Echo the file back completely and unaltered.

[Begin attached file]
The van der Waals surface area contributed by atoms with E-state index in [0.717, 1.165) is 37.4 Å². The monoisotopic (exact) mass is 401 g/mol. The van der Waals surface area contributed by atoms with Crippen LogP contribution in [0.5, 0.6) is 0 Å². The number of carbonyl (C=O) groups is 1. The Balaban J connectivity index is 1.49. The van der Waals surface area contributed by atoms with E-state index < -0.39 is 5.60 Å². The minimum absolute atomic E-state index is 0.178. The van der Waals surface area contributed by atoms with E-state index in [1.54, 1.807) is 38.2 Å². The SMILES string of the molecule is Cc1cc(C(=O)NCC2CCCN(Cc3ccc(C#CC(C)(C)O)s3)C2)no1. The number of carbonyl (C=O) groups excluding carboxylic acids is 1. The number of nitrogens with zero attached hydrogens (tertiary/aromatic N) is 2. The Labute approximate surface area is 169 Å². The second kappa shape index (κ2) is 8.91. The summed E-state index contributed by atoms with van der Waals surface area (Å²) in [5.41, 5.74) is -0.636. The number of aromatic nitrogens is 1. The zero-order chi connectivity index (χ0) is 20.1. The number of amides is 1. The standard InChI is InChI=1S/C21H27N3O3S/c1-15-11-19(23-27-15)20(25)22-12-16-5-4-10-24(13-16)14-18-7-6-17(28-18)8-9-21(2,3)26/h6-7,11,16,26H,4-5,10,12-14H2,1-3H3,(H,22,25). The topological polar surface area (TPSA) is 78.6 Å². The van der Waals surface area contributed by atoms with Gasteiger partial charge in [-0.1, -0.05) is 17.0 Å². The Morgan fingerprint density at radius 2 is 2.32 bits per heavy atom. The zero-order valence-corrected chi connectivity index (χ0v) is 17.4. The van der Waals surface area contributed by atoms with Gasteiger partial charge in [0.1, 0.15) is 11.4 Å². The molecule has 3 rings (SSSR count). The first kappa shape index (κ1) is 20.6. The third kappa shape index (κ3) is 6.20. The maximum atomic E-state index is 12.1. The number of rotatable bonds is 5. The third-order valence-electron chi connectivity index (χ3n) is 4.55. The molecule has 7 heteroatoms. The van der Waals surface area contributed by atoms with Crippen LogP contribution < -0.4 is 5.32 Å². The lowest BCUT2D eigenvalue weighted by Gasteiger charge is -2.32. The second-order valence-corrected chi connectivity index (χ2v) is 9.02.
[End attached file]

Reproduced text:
The van der Waals surface area contributed by atoms with E-state index in [0.717, 1.165) is 37.4 Å². The monoisotopic (exact) mass is 401 g/mol. The van der Waals surface area contributed by atoms with Crippen LogP contribution in [0.5, 0.6) is 0 Å². The number of carbonyl (C=O) groups is 1. The Balaban J connectivity index is 1.49. The van der Waals surface area contributed by atoms with E-state index < -0.39 is 5.60 Å². The minimum absolute atomic E-state index is 0.178. The van der Waals surface area contributed by atoms with E-state index in [1.54, 1.807) is 38.2 Å². The SMILES string of the molecule is Cc1cc(C(=O)NCC2CCCN(Cc3ccc(C#CC(C)(C)O)s3)C2)no1. The number of carbonyl (C=O) groups excluding carboxylic acids is 1. The number of nitrogens with zero attached hydrogens (tertiary/aromatic N) is 2. The Labute approximate surface area is 169 Å². The second kappa shape index (κ2) is 8.91. The summed E-state index contributed by atoms with van der Waals surface area (Å²) in [5.41, 5.74) is -0.636. The number of aromatic nitrogens is 1. The zero-order chi connectivity index (χ0) is 20.1. The number of amides is 1. The standard InChI is InChI=1S/C21H27N3O3S/c1-15-11-19(23-27-15)20(25)22-12-16-5-4-10-24(13-16)14-18-7-6-17(28-18)8-9-21(2,3)26/h6-7,11,16,26H,4-5,10,12-14H2,1-3H3,(H,22,25). The topological polar surface area (TPSA) is 78.6 Å². The van der Waals surface area contributed by atoms with Gasteiger partial charge in [-0.1, -0.05) is 17.0 Å². The Morgan fingerprint density at radius 2 is 2.32 bits per heavy atom. The zero-order valence-corrected chi connectivity index (χ0v) is 17.4. The van der Waals surface area contributed by atoms with Gasteiger partial charge in [0.1, 0.15) is 11.4 Å². The molecule has 3 rings (SSSR count). The first kappa shape index (κ1) is 20.6. The third kappa shape index (κ3) is 6.20. The maximum atomic E-state index is 12.1. The number of rotatable bonds is 5. The third-order valence-electron chi connectivity index (χ3n) is 4.55. The molecule has 7 heteroatoms. The van der Waals surface area contributed by atoms with Crippen LogP contribution < -0.4 is 5.32 Å². The lowest BCUT2D eigenvalue weighted by Gasteiger charge is -2.32. The second-order valence-corrected chi connectivity index (χ2v) is 9.02.